Sunday Mail "Return of the Angry Angel", Oct'00

01 Oct 2000
by Tammy Hoyle

WITH indie music dominated by the fey melodies of Travis and Coldplay, the stereotype of the angry rock band seems all but extinct. But despite his angelic appearance, Placebo singer Brian Molko proves at least one band is still prepared to shock as it rocks. Since signing their record deal in 1996, they have enjoyed moderate chart success, reaching the Top Five with their single Nancy Boy. But perhaps they are best known for the outspoken views of their make-up wearing singer and lyricist Molko.

On the eve of the release of Placebo's third album, he uses every opportunity to promote his political beliefs. "The album's called Black Market Music," he reveals. "It's aggressive. It's angry. It's our big rock album, the one we've always wanted to make." Molko continues: "There's a great deal of social injustice in this world. Like the clampdown on civil liberties, homophobia and racism. Our band promotes freedom." Placebo's latest single, Slave to The Wage, which hits the Top Twenty today, is an attackon what Molko perceives as the dehumanising effect of nine-to-five jobs. He adds. "It's about not being _ a cog in the big wheel of society, not being part of society's machine, not working yourself to an early grave. "The chorus is about the rat race basically," Molko says. "It's kind of an American Beauty thing. "You can find yourself like the character Kevin Spacey plays, in a mid-life crisis and realising 20 years of his existence has been for nothing, for materialism and no soul." But what gives a pop star who freely admits he's never had a proper job ("I'm very, very lucky" he says) the right to criticise work? Molko says: "I spent a summer shredding documents once. It got so boring and mundane that I used to be late on purpose." It's easy to feel offended by Molko's glib dismissal of the lifestyle of billions of people when you find that, despite his socialistethics, he is the privately-educated son of a banker.

Also, when challenged on his views, he often backtracks. "The Criminal Justice Bill took away our right to demonstrate peacefully," Molko asserts. What about the week of peaceful demonstration over petrol prices? "Well, that I approve of," he stutters. "Peaceful, direct action I absolutely approve of. Take to the streets." With views as strong as this, you'd have thought Placebo would always be on the march. "We recently demonstrated in Madrid for the registered partnership of homosexual couples," Molko says. Then he confesses: "We found ourselves in the middle of it by accident."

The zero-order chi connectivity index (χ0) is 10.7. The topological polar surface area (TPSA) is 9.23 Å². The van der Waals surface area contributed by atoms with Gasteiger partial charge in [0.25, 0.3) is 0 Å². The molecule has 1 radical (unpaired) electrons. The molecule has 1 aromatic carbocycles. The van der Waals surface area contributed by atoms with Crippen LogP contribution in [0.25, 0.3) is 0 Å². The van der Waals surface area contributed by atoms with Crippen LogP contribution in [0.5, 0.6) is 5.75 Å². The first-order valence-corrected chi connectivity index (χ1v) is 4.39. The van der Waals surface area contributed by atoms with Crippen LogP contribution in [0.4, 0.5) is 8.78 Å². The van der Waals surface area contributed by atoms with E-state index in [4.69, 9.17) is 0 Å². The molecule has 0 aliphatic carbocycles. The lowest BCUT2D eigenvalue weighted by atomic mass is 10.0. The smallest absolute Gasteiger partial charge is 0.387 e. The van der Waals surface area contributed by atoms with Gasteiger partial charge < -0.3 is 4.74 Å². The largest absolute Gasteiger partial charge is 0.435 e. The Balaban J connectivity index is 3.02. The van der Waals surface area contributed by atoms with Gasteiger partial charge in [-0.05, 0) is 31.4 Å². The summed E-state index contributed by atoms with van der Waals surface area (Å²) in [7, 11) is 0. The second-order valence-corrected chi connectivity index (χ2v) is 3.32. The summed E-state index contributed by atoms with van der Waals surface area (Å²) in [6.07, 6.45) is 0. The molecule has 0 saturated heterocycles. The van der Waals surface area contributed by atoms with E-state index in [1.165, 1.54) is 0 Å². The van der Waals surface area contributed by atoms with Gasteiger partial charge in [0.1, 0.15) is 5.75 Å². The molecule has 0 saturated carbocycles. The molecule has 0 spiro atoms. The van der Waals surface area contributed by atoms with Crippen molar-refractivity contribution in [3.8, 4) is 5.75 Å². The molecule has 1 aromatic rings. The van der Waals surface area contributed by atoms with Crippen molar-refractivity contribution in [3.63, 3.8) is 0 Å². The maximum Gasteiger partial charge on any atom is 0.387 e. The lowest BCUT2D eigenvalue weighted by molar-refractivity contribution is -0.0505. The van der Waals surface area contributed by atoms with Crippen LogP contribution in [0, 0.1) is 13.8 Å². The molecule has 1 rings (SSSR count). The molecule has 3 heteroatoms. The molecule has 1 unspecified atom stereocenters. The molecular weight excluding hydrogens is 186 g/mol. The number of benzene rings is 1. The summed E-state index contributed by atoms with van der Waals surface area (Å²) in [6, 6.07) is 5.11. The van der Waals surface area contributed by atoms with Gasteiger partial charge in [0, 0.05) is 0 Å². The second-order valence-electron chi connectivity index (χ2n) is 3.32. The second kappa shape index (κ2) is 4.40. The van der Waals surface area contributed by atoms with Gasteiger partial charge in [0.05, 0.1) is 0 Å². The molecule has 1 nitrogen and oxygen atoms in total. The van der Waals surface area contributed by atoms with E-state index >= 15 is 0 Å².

Brian Molko appears to have a flair for exaggeration and is not slow to blow his own trumpet or the bands. On Placebo's official website, the group claim to have "transformed the face of popular (and not so popular) music unlike any other". Molko's own biography reads: "Brian Molko is (like Bowie before him) one of the most interesting characters to emerge on the music scene for a long time".

This acute sense of their own importance prevents Placebo from being taken as seriously as they'd like to be by the music press. Yet to his teenage followers, Brian Molko is a true icon. "I think people are taught at an early age that individuality isn't necessarily a good thing and that they have to conform," Molko explains. "We promote individuality. Slave To The Wage encourages you to follow your dreams." Despite Molko's insistence on the importance of individuality, many of his fans mimic his appearance to mark their admiration for him. Molko says: "Imitation is a natural phenomenon and the highest form of flattery. I understand why a lot of teenagers need to search for identity in other people." His own appearance and behaviour has been a source of comment since the band released their debut single. In the early days, he wore a dress, and he also claims to be bisexual - though currently he has a girlfriend. His tendency to shock is never far from the surface, but he may be confused about what interests his fans. Although he thinks attitude differentiate Placebo from other groups, it may just be that it's their own special brand of music that sets them apart.